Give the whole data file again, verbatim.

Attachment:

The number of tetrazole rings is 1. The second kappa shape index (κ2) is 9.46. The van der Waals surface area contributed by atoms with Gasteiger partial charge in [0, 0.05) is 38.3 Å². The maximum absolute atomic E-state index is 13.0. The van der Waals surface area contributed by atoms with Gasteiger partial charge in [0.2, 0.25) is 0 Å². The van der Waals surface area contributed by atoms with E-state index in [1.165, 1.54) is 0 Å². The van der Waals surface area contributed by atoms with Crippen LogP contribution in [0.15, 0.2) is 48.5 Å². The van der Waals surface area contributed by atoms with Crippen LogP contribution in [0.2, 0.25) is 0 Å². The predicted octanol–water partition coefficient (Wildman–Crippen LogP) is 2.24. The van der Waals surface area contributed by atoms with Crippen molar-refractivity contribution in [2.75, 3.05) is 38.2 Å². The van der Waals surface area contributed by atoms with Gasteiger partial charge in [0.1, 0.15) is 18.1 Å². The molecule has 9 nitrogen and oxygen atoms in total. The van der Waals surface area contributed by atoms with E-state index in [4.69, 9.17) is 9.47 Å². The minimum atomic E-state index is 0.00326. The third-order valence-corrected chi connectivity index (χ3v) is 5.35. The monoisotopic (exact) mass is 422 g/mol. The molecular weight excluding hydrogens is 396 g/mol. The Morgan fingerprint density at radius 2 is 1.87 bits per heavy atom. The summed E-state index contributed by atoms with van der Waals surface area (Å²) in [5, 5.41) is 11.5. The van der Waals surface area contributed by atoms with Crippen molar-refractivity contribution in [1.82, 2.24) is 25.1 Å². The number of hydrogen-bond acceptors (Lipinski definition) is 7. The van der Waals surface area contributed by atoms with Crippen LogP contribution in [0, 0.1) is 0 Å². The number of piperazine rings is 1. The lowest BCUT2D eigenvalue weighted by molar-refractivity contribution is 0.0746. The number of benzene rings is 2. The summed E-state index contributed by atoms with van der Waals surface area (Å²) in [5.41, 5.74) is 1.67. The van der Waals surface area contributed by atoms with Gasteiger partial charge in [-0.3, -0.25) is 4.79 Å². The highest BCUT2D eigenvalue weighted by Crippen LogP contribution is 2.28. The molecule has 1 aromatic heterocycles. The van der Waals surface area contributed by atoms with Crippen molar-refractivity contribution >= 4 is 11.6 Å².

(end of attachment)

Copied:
The number of tetrazole rings is 1. The second kappa shape index (κ2) is 9.46. The van der Waals surface area contributed by atoms with Gasteiger partial charge in [0, 0.05) is 38.3 Å². The maximum absolute atomic E-state index is 13.0. The van der Waals surface area contributed by atoms with Gasteiger partial charge in [0.2, 0.25) is 0 Å². The van der Waals surface area contributed by atoms with E-state index in [1.165, 1.54) is 0 Å². The van der Waals surface area contributed by atoms with Crippen LogP contribution in [0.15, 0.2) is 48.5 Å². The van der Waals surface area contributed by atoms with Crippen LogP contribution in [0.2, 0.25) is 0 Å². The predicted octanol–water partition coefficient (Wildman–Crippen LogP) is 2.24. The van der Waals surface area contributed by atoms with Crippen molar-refractivity contribution in [2.75, 3.05) is 38.2 Å². The van der Waals surface area contributed by atoms with Gasteiger partial charge in [0.1, 0.15) is 18.1 Å². The molecule has 9 nitrogen and oxygen atoms in total. The van der Waals surface area contributed by atoms with E-state index in [4.69, 9.17) is 9.47 Å². The minimum atomic E-state index is 0.00326. The third-order valence-corrected chi connectivity index (χ3v) is 5.35. The monoisotopic (exact) mass is 422 g/mol. The molecular weight excluding hydrogens is 396 g/mol. The Morgan fingerprint density at radius 2 is 1.87 bits per heavy atom. The summed E-state index contributed by atoms with van der Waals surface area (Å²) in [5, 5.41) is 11.5. The van der Waals surface area contributed by atoms with Crippen molar-refractivity contribution in [1.82, 2.24) is 25.1 Å². The number of hydrogen-bond acceptors (Lipinski definition) is 7. The van der Waals surface area contributed by atoms with Crippen LogP contribution in [0, 0.1) is 0 Å². The number of piperazine rings is 1. The lowest BCUT2D eigenvalue weighted by molar-refractivity contribution is 0.0746. The number of benzene rings is 2. The summed E-state index contributed by atoms with van der Waals surface area (Å²) in [5.41, 5.74) is 1.67. The van der Waals surface area contributed by atoms with Gasteiger partial charge in [-0.3, -0.25) is 4.79 Å². The highest BCUT2D eigenvalue weighted by Crippen LogP contribution is 2.28. The molecule has 1 aromatic heterocycles. The van der Waals surface area contributed by atoms with Crippen molar-refractivity contribution >= 4 is 11.6 Å².